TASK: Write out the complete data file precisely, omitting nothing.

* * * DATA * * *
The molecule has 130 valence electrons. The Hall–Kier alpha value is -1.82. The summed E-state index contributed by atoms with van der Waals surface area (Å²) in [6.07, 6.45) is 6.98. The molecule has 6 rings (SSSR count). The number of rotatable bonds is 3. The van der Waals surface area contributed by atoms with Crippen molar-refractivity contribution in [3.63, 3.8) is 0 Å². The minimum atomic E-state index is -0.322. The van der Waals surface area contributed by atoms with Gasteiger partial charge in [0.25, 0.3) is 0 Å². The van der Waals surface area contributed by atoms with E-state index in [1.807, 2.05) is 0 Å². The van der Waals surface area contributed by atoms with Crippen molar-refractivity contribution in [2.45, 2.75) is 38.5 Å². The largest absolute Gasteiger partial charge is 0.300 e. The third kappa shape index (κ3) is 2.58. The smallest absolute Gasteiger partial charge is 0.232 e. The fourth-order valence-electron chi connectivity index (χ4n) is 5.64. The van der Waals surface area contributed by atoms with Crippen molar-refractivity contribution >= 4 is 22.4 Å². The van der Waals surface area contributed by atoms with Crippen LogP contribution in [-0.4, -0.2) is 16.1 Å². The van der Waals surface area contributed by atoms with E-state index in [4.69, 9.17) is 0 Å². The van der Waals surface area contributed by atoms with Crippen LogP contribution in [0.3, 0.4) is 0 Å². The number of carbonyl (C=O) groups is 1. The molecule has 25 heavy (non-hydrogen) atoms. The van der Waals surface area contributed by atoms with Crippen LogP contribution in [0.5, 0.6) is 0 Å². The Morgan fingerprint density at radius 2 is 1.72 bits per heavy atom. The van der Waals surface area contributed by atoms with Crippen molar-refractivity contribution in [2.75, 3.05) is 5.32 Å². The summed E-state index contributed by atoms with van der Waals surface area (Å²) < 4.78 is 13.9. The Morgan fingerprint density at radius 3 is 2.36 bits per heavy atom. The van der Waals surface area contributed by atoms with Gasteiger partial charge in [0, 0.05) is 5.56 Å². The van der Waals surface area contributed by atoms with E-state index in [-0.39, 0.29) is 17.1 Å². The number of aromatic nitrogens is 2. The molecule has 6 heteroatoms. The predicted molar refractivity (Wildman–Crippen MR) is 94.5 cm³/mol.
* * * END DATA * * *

The molecule has 130 valence electrons. The Hall–Kier alpha value is -1.82. The summed E-state index contributed by atoms with van der Waals surface area (Å²) in [6.07, 6.45) is 6.98. The molecule has 6 rings (SSSR count). The number of rotatable bonds is 3. The van der Waals surface area contributed by atoms with Crippen molar-refractivity contribution in [3.63, 3.8) is 0 Å². The minimum atomic E-state index is -0.322. The van der Waals surface area contributed by atoms with Gasteiger partial charge in [0.25, 0.3) is 0 Å². The van der Waals surface area contributed by atoms with E-state index in [1.807, 2.05) is 0 Å². The van der Waals surface area contributed by atoms with Crippen molar-refractivity contribution in [2.45, 2.75) is 38.5 Å². The largest absolute Gasteiger partial charge is 0.300 e. The third kappa shape index (κ3) is 2.58. The smallest absolute Gasteiger partial charge is 0.232 e. The fourth-order valence-electron chi connectivity index (χ4n) is 5.64. The van der Waals surface area contributed by atoms with Crippen molar-refractivity contribution >= 4 is 22.4 Å². The van der Waals surface area contributed by atoms with Crippen LogP contribution in [-0.4, -0.2) is 16.1 Å². The van der Waals surface area contributed by atoms with E-state index in [4.69, 9.17) is 0 Å². The van der Waals surface area contributed by atoms with Crippen LogP contribution in [0.3, 0.4) is 0 Å². The number of carbonyl (C=O) groups is 1. The molecule has 25 heavy (non-hydrogen) atoms. The van der Waals surface area contributed by atoms with Crippen LogP contribution in [0.5, 0.6) is 0 Å². The Morgan fingerprint density at radius 2 is 1.72 bits per heavy atom. The van der Waals surface area contributed by atoms with Crippen molar-refractivity contribution in [2.75, 3.05) is 5.32 Å². The summed E-state index contributed by atoms with van der Waals surface area (Å²) < 4.78 is 13.9. The Morgan fingerprint density at radius 3 is 2.36 bits per heavy atom. The van der Waals surface area contributed by atoms with Gasteiger partial charge in [0, 0.05) is 5.56 Å². The van der Waals surface area contributed by atoms with E-state index in [-0.39, 0.29) is 17.1 Å². The number of aromatic nitrogens is 2. The molecule has 6 heteroatoms. The predicted molar refractivity (Wildman–Crippen MR) is 94.5 cm³/mol.